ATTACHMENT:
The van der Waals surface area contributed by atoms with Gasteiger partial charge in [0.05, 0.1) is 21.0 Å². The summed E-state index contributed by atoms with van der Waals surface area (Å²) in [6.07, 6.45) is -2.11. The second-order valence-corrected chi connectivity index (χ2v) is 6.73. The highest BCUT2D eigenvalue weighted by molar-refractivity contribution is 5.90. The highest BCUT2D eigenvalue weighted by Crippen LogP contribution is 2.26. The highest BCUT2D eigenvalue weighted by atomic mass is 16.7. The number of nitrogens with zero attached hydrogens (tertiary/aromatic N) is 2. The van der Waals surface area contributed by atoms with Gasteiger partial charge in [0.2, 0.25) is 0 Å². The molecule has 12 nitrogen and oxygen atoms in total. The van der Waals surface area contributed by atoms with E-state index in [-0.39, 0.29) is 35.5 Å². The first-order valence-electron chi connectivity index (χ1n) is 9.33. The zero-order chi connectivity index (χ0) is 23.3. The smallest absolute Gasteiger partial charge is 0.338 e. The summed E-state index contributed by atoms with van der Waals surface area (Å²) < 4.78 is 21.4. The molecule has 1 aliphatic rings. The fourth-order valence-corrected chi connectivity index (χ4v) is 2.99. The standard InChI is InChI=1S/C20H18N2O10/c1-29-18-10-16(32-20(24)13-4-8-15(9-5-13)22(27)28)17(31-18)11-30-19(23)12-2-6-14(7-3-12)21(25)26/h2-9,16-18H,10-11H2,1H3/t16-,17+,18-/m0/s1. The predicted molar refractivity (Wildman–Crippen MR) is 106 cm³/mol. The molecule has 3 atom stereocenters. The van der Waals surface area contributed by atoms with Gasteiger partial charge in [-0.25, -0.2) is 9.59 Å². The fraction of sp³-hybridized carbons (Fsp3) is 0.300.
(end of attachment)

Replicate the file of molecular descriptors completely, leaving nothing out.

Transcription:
The van der Waals surface area contributed by atoms with Gasteiger partial charge in [0.05, 0.1) is 21.0 Å². The summed E-state index contributed by atoms with van der Waals surface area (Å²) in [6.07, 6.45) is -2.11. The second-order valence-corrected chi connectivity index (χ2v) is 6.73. The highest BCUT2D eigenvalue weighted by molar-refractivity contribution is 5.90. The highest BCUT2D eigenvalue weighted by Crippen LogP contribution is 2.26. The highest BCUT2D eigenvalue weighted by atomic mass is 16.7. The number of nitrogens with zero attached hydrogens (tertiary/aromatic N) is 2. The van der Waals surface area contributed by atoms with Gasteiger partial charge in [0.2, 0.25) is 0 Å². The molecule has 12 nitrogen and oxygen atoms in total. The van der Waals surface area contributed by atoms with E-state index in [-0.39, 0.29) is 35.5 Å². The first-order valence-electron chi connectivity index (χ1n) is 9.33. The zero-order chi connectivity index (χ0) is 23.3. The smallest absolute Gasteiger partial charge is 0.338 e. The summed E-state index contributed by atoms with van der Waals surface area (Å²) < 4.78 is 21.4. The molecule has 1 aliphatic rings. The fourth-order valence-corrected chi connectivity index (χ4v) is 2.99. The standard InChI is InChI=1S/C20H18N2O10/c1-29-18-10-16(32-20(24)13-4-8-15(9-5-13)22(27)28)17(31-18)11-30-19(23)12-2-6-14(7-3-12)21(25)26/h2-9,16-18H,10-11H2,1H3/t16-,17+,18-/m0/s1. The predicted molar refractivity (Wildman–Crippen MR) is 106 cm³/mol. The molecule has 3 atom stereocenters. The van der Waals surface area contributed by atoms with Gasteiger partial charge in [-0.25, -0.2) is 9.59 Å². The fraction of sp³-hybridized carbons (Fsp3) is 0.300.